Financial Reporting and Analysis
The module aims to address advanced financial reporting issues from both conceptual and technical angles within the context of International Financial Reporting Standards and US GAAP. It assesses the impact of accounting theory in resolving major reporting issues and examines the importance of relevant academic research to the area. Additionally, it examines the importance of financial reporting for business analysis.
This module provides extensive coverage of methods used for valuing derivative securities in the investment banking industry, and includes an introduction to stochastic calculus.
Topics covered include:
Discrete-time vs. continuous-time finance
Stochastic calculus and Itô’s lemma
Investment in derivatives
Black and Scholes model
Interest rate derivatives
This module contributes to the following CFA syllabus areas:
Derivative Investments (CFA levels I and II)
Investment Research Methods
The purpose of this module is to give students a very solid grounding in the quantitative empirical research skills that are necessary in producing high quality research, both in the academic as well as in the applied context, in the areas of empirical asset pricing and portfolio allocation.
The final module, Advanced Topics in Fund Management and Investment Analysis, includes both intensive training by Fitch Learning to prepare you for the CFA Level II exam in June, and a Capstone project that forms the basis of your Masters dissertation. This project enables you to look in depth at an area of investment management practice of your own choosing. The dissertation is linked to CFA Level II and you will have supervision from Lancaster faculty. Dissertations are submitted in September, and graduation takes place at Lancaster in early December.
If you do not pass the CFA Level I exam in December, you will not study for CFA Level II and will take an alternative dissertation module instead of Advanced Topics in Fund Management and Investment Analysis.
Advanced Topics in Fund Management and Investment Analysis
The first part of the module (CFA Level II training) aims to prepare students to take the CFA Level II examination.
The second part of the module (capstone project) is aimed at providing the knowledge and skills necessary to conduct empirical investigation of key current financial issues. The main aims are to:
- allow students to demonstrate critical thinking and analytical skills;
- develop in students the ability to write an extended report based on empirical analysis;
- prepare students for a career in particular specialist roles;
- provide a sound basis for future professional development and/or qualifications;
- relate cutting-edge research to recent and prospective developments in practice;
- give students the ability to address applied financial problems using quantitative methods of analysis;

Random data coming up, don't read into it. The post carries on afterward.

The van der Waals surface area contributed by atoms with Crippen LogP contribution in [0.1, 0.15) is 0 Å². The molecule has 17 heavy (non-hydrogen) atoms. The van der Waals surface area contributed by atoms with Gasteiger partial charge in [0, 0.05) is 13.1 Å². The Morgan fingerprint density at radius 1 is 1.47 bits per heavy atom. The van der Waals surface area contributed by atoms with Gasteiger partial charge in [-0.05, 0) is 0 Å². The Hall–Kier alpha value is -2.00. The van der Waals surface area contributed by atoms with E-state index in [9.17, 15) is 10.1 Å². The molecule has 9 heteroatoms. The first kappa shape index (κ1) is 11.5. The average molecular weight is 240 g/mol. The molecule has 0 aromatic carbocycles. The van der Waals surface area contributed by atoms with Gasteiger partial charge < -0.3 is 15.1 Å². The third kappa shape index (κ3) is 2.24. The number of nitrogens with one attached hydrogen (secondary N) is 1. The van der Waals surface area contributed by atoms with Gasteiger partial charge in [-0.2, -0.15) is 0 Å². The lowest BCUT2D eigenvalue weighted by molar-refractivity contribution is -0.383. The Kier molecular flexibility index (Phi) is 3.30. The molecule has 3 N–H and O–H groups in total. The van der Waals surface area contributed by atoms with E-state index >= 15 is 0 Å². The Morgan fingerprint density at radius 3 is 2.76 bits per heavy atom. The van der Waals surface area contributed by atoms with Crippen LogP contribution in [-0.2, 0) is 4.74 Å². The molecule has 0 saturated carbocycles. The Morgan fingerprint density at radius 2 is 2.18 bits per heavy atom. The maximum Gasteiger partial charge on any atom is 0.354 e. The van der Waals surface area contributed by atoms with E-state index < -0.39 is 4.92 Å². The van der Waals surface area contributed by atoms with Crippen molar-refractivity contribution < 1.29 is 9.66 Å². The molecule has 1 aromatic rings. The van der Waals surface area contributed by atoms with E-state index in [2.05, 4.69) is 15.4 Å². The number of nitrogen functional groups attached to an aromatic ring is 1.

- the ability to present written work, and to proceed to doctoral research.
For many students, the desire to boost their career prospects and move more quickly into senior roles is a key reason for acquiring a Masters degree. That's why we integrate careers support into our MSc programmes, and offer a range of facilities to help you in your career development and job search process.
Like all of the School’s Masters students, you will have access to guidance and support from the LUMS careers team. But to give you extra industry-specific job-hunting skills, we have partnered up with a financial markets specialist who has worked for several leading investment banks and also financial technology institutions.
As a financial careers coach still working in the financial markets, his role is to make you aware of many different opportunities that exist within the sector, giving you a clear picture of the particular skills required – and, crucially, an insider view on what employers will be looking for.
To help you differentiate yourself in a fiercely competitive market, he provides guidance on writing CVs and cover letters for the financial market, interview skills, and performing well at assessment centres.
You will also be able to take part in the many workshops and other employer events provided throughout the year by the careers team at LUMS. Many of the workshops are run by major companies, allowing you to find out what companies look for when recruiting at this level, and to improve skills which employers regard as essential in good candidates.
Where do our graduates go?
Our MSc graduates go on to work for many different kinds of organisations, in roles such as financial analysts, investment managers, regulators and policymakers, treasury managers, or consultants, etc. Some have used their finance expertise to set up their own companies, and other have gone on to accounting- or finance-related academic careers.
Companies have recruited our Masters graduates in recent years include: Arthur D. Little, Bacon & Woodrow, Bank of Cyprus, Bank of New York, Bank of Thailand, BankOne, Barclays Capital, China Asset Management, Citibank, Commonwealth Bank of Australia, Deloitte, Deutsche Bank, EY, Goldman Sachs, Grant Thornton, HSBC, KPMG, Lazard, Lloyds TSB, Mazars, Nestlé, N M Rothschild, Norwich Union, PwC, Piraeus Bank, State Street Global Advisors, Standard Chartered Bank and Towers Perrin.
Many modules use a mix of coursework, projects and formal exams, so that you can demonstrate your abilities in various ways. You will be given specific training by the experienced Fitch learning tutors to prepare you for the CFA examinations and the online learning portal gives you access to a bank of practice questions and other learning resources too.
Our programme-specific scholarships for 2020 entry are aimed at high-achieving students with a strong academic or personal profile. We'll automatically consider you for these scholarships when you apply and if you are shortlisted we'll be in touch with the next steps, so it's best to apply as soon as possible. We also offer LUMS Alumni scholarships - visit our Apply For Masters page to find out more.Apply for Masters